From Publishers Weekly
Should anyone besides libertarian hackers or record companies care about copyright in the online world? In this incisive treatise, Stanford law prof and Wired
columnist Lessig (Free Culture
) argues that we should. He frames the problem as a war between an old read-only culture, in which media megaliths sell copyrighted music and movies to passive consumers, and a dawning digital read-write culture, in which audiovisual products are freely downloaded and manipulated in an explosion of democratized creativity. Both cultures can thrive in a hybrid economy, he contends, pioneered by Web entities like YouTube. Lessig's critique of draconian copyright laws—highlighted by horror stories of entertainment conglomerates threatening tweens for putting up Harry Potter fan sites—is trenchant. (Why, he asks, should sampling music and movies be illegal when quoting texts is fine?) Lessig worries that too stringent copyright laws could stifle such remix masterpieces as a powerful doctored video showing George Bush and Tony Blair lip-synching the song Endless Love, or making scofflaws of America's youth by criminalizing their irrepressible downloading. We leave this (copyrighted) book feeling the stakes are pretty low, except for media corporations. (Oct. 20)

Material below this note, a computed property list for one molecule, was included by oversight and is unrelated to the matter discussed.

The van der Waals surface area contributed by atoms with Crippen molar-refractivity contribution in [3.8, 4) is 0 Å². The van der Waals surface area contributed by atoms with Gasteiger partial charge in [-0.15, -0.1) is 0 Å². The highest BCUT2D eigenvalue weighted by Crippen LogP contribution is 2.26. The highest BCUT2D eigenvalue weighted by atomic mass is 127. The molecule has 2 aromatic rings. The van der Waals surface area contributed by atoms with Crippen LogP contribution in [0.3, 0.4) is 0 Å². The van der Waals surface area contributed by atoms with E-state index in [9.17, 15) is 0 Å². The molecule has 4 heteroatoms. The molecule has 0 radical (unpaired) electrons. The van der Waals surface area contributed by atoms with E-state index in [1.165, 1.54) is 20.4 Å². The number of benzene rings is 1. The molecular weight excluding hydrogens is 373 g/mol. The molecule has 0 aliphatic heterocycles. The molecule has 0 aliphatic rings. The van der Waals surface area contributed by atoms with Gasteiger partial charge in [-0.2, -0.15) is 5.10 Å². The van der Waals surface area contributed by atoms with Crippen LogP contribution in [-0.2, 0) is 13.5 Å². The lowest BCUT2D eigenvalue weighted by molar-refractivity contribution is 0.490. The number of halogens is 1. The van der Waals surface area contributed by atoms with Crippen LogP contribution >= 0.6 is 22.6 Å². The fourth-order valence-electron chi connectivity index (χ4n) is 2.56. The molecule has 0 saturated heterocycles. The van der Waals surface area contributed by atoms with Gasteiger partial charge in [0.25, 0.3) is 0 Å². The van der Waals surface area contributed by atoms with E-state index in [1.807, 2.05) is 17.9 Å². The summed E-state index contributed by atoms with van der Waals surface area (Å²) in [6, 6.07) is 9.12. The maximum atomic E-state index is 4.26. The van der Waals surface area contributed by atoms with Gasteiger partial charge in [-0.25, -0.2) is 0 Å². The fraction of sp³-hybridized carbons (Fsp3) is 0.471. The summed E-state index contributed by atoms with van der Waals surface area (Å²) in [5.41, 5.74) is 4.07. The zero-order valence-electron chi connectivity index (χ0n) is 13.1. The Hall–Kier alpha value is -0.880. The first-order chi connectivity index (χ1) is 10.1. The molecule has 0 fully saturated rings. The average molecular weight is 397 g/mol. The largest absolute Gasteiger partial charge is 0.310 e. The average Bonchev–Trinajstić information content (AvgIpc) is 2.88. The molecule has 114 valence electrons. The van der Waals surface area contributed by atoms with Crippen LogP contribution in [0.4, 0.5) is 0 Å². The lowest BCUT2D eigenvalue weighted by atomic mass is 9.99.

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As Lessig, a law professor at Stanford, sees it, if intellectual-property law is left as it is an entire generation will be criminalized. He argues that the ways in which young people break copyright laws help them to become the sort of people we want them to be�creative and collaborative. Kids today are simply not going to give up downloading music and using copyrighted material in YouTube videos: they belong to a culture for which �remix� is �the essential art.� Lessig�s proposals for revising copyright are compelling, because they rethink intellectual-property rights without abandoning them. He argues that hybrids that combine the �commercial and sharing� economies can create value for both sides (as Harry Potter fan sites and Lostpedia have done); indeed, one problem is media companies� appropriating the work of fans without returning the favor. �When both benefit,� Lessig writes, �how do we say who is riding for free?�
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